According to Covered California, 96 percent of its enrollees will have at least two plans to choose from next year, and 82 percent will have three or more. Still, choice will be more restricted than this year, when all enrollees had at least two carriers to choose from and 93 percent could pick from three or more.

For the 4 percent who won’t have a choice in 2018, “it is a huge inconvenience for them to have to sign up for another plan … particularly people who are in the middle of treatment or have ongoing health care needs,” Ma said.

Covered California said in an email that it will strive to bring choice and competition to those people in the coming years. It also said a new provider directory will help enrollees search for doctors by plan. The directory is expected to be available on the agency’s website before consumers start renewing their plans in October, said Covered California spokeswoman Lizelda Lopez.

About 80 percent of doctors on Anthem’s network are also on Blue Shield’s network, said Covered California spokesman James Scullary, who added that Blue Shield has a larger list of providers. For every doctor on Anthem’s network, there are about 3½ doctors on Blue Shield’s, he said.

On Thursday, Covered California’s board voted to boost the agency’s marketing budget by $5.3 million, partly to target people affected by Anthem’s pullout.

“While there is ongoing uncertainty and a lack of clarity at the federal level, consumers who need affordable health insurance will continue to have good choices in Covered California next year,” Peter Lee, the agency’s executive director, said earlier this month when he announced proposed rate hikes for 2018.

But Sandy Halverson of Goleta is among that 4 percent who won’t have any choice, because she lives in Santa Barbara County, where Blue Shield will be the only insurer next year.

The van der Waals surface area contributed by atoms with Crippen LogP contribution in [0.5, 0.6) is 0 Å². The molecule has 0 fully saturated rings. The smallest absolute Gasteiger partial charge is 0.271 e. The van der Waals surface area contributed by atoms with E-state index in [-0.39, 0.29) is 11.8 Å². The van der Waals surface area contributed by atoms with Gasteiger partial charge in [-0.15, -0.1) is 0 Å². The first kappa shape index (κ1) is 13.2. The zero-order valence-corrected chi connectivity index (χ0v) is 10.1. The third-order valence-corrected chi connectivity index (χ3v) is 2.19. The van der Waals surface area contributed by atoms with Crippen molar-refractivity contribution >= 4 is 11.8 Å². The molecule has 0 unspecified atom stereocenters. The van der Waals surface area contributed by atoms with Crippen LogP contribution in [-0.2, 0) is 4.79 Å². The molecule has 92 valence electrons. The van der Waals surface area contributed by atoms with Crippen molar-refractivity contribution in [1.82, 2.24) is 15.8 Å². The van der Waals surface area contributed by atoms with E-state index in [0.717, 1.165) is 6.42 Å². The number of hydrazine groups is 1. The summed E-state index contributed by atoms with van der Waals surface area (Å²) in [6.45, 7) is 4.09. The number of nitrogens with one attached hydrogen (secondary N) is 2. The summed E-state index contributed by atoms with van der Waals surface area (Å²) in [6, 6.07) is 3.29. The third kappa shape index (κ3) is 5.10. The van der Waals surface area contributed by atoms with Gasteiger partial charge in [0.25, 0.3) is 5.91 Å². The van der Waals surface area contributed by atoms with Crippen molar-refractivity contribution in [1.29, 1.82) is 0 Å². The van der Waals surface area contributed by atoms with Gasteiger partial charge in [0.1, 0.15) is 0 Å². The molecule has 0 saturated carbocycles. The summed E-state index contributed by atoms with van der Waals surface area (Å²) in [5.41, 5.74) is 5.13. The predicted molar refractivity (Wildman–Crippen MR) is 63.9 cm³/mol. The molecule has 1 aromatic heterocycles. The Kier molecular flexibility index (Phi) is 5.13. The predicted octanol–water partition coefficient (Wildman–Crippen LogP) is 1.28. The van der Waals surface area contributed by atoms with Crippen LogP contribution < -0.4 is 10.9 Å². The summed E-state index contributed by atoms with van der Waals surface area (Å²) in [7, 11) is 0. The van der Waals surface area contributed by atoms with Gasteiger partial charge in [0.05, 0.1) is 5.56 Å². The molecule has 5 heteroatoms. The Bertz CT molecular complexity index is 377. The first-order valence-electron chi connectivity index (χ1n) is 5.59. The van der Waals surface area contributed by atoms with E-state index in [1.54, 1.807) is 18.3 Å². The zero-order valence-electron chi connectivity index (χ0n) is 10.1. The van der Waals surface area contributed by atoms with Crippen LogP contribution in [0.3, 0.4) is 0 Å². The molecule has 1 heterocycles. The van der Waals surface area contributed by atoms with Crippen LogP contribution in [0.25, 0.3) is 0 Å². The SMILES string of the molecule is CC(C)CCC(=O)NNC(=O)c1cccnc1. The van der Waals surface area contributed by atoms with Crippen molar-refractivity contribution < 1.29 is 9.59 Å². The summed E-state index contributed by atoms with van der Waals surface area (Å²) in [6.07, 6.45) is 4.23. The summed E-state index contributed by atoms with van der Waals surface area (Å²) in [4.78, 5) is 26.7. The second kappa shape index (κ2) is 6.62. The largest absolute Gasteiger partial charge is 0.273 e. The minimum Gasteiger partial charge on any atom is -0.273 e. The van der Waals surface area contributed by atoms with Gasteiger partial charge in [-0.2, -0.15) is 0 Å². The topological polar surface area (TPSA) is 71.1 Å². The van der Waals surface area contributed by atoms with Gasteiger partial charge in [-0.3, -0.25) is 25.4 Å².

In Santa Barbara, as in most places where it is the only carrier, Blue Shield will offer only a Preferred Provider Organization (PPO). But it will offer a Health Maintenance Organization (HMO) option in some locations, including San Luis Obispo County.

Halverson, who works at a car dealership, currently has an Anthem plan through the exchange. She likes the fact that her primary care doctor of 15 years is familiar with her medical history.

She gets her care from Sansum Clinic, a large nonprofit group with 22 locations, serving about 130,000 patients on the state’s Central Coast. Sansum does not contract with Blue Shield, which means that next year Halverson and about 7,000 other patients now covered by Anthem in the individual market will have to find new doctors or pay out-of-network costs if they want to keep their current ones.

Halverson does not relish having to choose a new doctor. She imagines she’ll just pick one randomly from a list — and then hope it’s a good match, she said.

Kelley Lovejoy, an insurance agent in Santa Barbara, said many of her clients chose Anthem because of its relationship with Sansum, and they have been confused and frustrated since learning their insurer is pulling out.

“That is my primary concern, my clients not being able to see the physicians and specialists that are important to them,” Lovejoy said.

There might be hope, however. Sansum wants to establish a relationship with Blue Shield, said the group’s spokeswoman, Jill Fonte.

Blue Shield already has a network of providers in Santa Barbara, but it is open to discussions with Sansum and other health care providers throughout the state, said Lauren Bartlett, a spokeswoman for the insurer.